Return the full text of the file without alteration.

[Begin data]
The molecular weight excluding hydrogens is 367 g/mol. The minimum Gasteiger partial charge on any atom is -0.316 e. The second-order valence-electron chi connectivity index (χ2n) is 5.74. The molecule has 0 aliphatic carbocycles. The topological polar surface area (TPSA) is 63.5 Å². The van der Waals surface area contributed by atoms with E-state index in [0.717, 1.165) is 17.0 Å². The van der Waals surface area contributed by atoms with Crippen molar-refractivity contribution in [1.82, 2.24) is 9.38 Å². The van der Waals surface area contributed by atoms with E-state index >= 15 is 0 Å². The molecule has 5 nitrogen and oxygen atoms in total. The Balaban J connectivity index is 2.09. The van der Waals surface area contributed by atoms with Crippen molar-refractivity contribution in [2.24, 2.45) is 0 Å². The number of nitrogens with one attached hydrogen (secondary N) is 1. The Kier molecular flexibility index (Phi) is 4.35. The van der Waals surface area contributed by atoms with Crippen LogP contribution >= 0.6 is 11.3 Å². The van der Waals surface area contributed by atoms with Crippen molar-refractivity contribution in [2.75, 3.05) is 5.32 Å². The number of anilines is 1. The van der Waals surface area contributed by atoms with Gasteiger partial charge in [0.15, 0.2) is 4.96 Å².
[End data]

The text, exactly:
The molecular weight excluding hydrogens is 367 g/mol. The minimum Gasteiger partial charge on any atom is -0.316 e. The second-order valence-electron chi connectivity index (χ2n) is 5.74. The molecule has 0 aliphatic carbocycles. The topological polar surface area (TPSA) is 63.5 Å². The van der Waals surface area contributed by atoms with E-state index in [0.717, 1.165) is 17.0 Å². The van der Waals surface area contributed by atoms with Crippen molar-refractivity contribution in [1.82, 2.24) is 9.38 Å². The van der Waals surface area contributed by atoms with E-state index >= 15 is 0 Å². The molecule has 5 nitrogen and oxygen atoms in total. The Balaban J connectivity index is 2.09. The van der Waals surface area contributed by atoms with Crippen molar-refractivity contribution in [2.24, 2.45) is 0 Å². The number of nitrogens with one attached hydrogen (secondary N) is 1. The Kier molecular flexibility index (Phi) is 4.35. The van der Waals surface area contributed by atoms with Crippen LogP contribution >= 0.6 is 11.3 Å². The van der Waals surface area contributed by atoms with Crippen molar-refractivity contribution in [2.75, 3.05) is 5.32 Å². The number of anilines is 1. The van der Waals surface area contributed by atoms with Gasteiger partial charge in [0.15, 0.2) is 4.96 Å².